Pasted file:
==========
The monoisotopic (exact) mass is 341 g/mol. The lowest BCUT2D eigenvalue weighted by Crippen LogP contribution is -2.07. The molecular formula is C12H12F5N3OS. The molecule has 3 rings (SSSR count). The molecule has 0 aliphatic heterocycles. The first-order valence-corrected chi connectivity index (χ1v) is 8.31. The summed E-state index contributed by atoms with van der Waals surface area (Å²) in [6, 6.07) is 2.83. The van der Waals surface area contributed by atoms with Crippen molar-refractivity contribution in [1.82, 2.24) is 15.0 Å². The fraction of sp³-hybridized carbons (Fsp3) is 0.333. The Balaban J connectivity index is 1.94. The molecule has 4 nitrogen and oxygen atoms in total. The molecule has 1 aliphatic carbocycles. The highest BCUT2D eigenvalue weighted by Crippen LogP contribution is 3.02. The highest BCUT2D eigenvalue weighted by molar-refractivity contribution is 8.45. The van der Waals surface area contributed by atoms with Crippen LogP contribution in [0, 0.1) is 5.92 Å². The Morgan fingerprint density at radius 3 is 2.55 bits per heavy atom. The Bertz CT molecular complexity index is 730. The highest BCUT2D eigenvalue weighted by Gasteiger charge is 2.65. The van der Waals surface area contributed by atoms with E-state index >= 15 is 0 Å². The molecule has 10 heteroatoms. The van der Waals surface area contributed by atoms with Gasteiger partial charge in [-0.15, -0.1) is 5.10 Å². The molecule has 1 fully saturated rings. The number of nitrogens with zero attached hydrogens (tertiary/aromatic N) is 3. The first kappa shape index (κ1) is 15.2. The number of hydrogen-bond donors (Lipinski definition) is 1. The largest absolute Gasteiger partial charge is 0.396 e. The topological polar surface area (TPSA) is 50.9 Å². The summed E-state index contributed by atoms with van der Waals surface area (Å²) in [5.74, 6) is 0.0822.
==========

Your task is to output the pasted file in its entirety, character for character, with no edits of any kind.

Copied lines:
The monoisotopic (exact) mass is 341 g/mol. The lowest BCUT2D eigenvalue weighted by Crippen LogP contribution is -2.07. The molecular formula is C12H12F5N3OS. The molecule has 3 rings (SSSR count). The molecule has 0 aliphatic heterocycles. The first-order valence-corrected chi connectivity index (χ1v) is 8.31. The summed E-state index contributed by atoms with van der Waals surface area (Å²) in [6, 6.07) is 2.83. The van der Waals surface area contributed by atoms with Crippen molar-refractivity contribution in [1.82, 2.24) is 15.0 Å². The fraction of sp³-hybridized carbons (Fsp3) is 0.333. The Balaban J connectivity index is 1.94. The molecule has 4 nitrogen and oxygen atoms in total. The molecule has 1 aliphatic carbocycles. The highest BCUT2D eigenvalue weighted by Crippen LogP contribution is 3.02. The highest BCUT2D eigenvalue weighted by molar-refractivity contribution is 8.45. The van der Waals surface area contributed by atoms with Crippen LogP contribution in [0, 0.1) is 5.92 Å². The Morgan fingerprint density at radius 3 is 2.55 bits per heavy atom. The Bertz CT molecular complexity index is 730. The highest BCUT2D eigenvalue weighted by Gasteiger charge is 2.65. The van der Waals surface area contributed by atoms with E-state index >= 15 is 0 Å². The molecule has 10 heteroatoms. The van der Waals surface area contributed by atoms with Gasteiger partial charge in [-0.15, -0.1) is 5.10 Å². The molecule has 1 fully saturated rings. The number of nitrogens with zero attached hydrogens (tertiary/aromatic N) is 3. The first kappa shape index (κ1) is 15.2. The number of hydrogen-bond donors (Lipinski definition) is 1. The largest absolute Gasteiger partial charge is 0.396 e. The topological polar surface area (TPSA) is 50.9 Å². The summed E-state index contributed by atoms with van der Waals surface area (Å²) in [5.74, 6) is 0.0822.